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Health ᒥᔪᐱᒫᑎᓰᐧᐃᓐ

CISSS wants to improve English-language health service in Abitibi-Témiscamingue

BY Patrick Quinn Aug 21, 2020

The Centre intégré de santé et de services sociaux (CISSS) in Abitibi-Témiscamingue is consulting its population to determine how to improve its English-language health and social services. The region is an important healthcare hub for Cree patients. 

“We have to get better as an organization,” said Marie-Élaine Lemay, community relations officer for CISSS Abitibi-Témiscamingue. “When you don’t have access to services in your own language, there are so many poor health results. It’s not acceptable to let people have poorer health just because they can’t communicate.”

This development follows numerous recommendations in the Viens Commission report to improve communications with Indigenous communities in English and Indigenous languages. A provincial government study last year likewise found that a significant number of English-speaking Quebecers “face language barriers in their daily lives” when accessing healthcare.

“We are doing what’s called the access program, which aims to make a range of health and social services available in English that is as comprehensive and close as possible to the living environment of the people,” Lemay told the Nation. “The Commission Viens is like leverage for me. I can always say we have to do this because it’s a call to action – we have to act.”

During the consultation process, the region’s 14 health directors each completed an analysis of the accessibility of their services while a local anglophone committee led focus groups. An online survey is available until August 28 on their website and associated Facebook pages.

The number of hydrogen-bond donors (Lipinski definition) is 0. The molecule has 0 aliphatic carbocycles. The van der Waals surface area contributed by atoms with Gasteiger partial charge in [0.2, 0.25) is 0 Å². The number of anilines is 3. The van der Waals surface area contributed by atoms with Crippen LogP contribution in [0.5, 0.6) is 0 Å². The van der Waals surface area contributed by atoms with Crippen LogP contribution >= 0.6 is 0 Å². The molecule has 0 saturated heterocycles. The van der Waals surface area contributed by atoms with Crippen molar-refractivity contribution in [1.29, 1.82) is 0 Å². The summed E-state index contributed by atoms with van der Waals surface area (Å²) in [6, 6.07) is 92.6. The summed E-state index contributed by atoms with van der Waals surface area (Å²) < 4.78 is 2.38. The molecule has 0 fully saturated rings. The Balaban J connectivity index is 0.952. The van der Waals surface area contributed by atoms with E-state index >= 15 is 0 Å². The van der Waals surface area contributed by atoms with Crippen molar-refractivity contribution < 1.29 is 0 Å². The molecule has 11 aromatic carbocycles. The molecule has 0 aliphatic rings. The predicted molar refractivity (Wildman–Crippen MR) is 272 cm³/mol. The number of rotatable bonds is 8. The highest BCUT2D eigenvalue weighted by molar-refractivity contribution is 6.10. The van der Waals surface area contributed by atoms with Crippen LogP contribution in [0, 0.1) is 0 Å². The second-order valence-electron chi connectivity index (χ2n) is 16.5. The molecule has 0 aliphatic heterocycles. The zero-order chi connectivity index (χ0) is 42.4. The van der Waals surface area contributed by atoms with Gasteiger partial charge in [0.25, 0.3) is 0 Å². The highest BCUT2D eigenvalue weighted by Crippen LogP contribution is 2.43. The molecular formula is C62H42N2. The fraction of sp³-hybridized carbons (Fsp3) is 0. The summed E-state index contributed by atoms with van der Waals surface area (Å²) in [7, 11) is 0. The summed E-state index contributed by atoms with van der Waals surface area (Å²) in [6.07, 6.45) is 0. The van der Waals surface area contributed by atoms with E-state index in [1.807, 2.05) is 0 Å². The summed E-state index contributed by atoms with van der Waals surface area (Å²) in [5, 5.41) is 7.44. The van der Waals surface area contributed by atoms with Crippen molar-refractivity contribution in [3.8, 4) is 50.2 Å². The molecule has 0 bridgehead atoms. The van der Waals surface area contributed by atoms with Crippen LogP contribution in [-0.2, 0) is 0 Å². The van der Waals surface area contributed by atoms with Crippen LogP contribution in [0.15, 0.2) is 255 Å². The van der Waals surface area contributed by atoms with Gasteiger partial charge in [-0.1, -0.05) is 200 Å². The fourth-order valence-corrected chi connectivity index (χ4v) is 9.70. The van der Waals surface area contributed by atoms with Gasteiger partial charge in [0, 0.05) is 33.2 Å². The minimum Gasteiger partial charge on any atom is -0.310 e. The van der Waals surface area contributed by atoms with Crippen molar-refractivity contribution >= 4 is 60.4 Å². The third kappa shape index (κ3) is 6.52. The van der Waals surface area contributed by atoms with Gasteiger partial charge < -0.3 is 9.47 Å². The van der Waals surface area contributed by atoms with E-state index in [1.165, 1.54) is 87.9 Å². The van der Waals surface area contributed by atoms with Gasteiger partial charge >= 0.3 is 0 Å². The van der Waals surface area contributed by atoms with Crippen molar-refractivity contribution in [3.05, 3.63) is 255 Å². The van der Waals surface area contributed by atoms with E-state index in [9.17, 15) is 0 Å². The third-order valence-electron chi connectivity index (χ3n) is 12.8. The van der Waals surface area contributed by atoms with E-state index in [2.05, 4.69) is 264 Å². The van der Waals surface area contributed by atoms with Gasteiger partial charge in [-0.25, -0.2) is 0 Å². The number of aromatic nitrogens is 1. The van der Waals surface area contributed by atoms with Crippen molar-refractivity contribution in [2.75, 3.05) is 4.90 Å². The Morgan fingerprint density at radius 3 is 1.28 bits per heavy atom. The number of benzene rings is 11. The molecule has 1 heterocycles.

“For Cree people who receive services from our organization, each client receives a written invitation to complete the survey at the Val-d’Or Wiichihiituwin,” Lemay explained. “If they need assistance, there is an interpreter who can do it with or for them. Some Anishinaabe communities wanted to have hard copies so the Elders could complete them.”

While the survey results are not yet known, Lemay is aware that English-speaking clients are concerned that voice messages and most documents are available only in French. The region’s Anishinaabe population, which is spread between Ontario and Quebec, would prefer to be able to consult in either province without affecting the continuity of services. 

“It’s complicated for us because we would have to have agreements to do that,” responded Lemay. “Anglophone First Nations sometimes feel they experience double discrimination because when they’re not treated well, they don’t know if it’s because they’re Indigenous or speaking English.”

While language access is often a heated political issue, Lemay argues that healthcare communication is a basic need that must be answered. Miscommunication can lead to poor diagnosis, medical errors and an unnecessary exposure to risk. 

“When people can’t communicate, they don’t come to the emergency room when needed and when they come their problems are way worse,” said Lemay. “You don’t feel at ease speaking with the person, so you wait. When you go it’s worse and harder to treat.”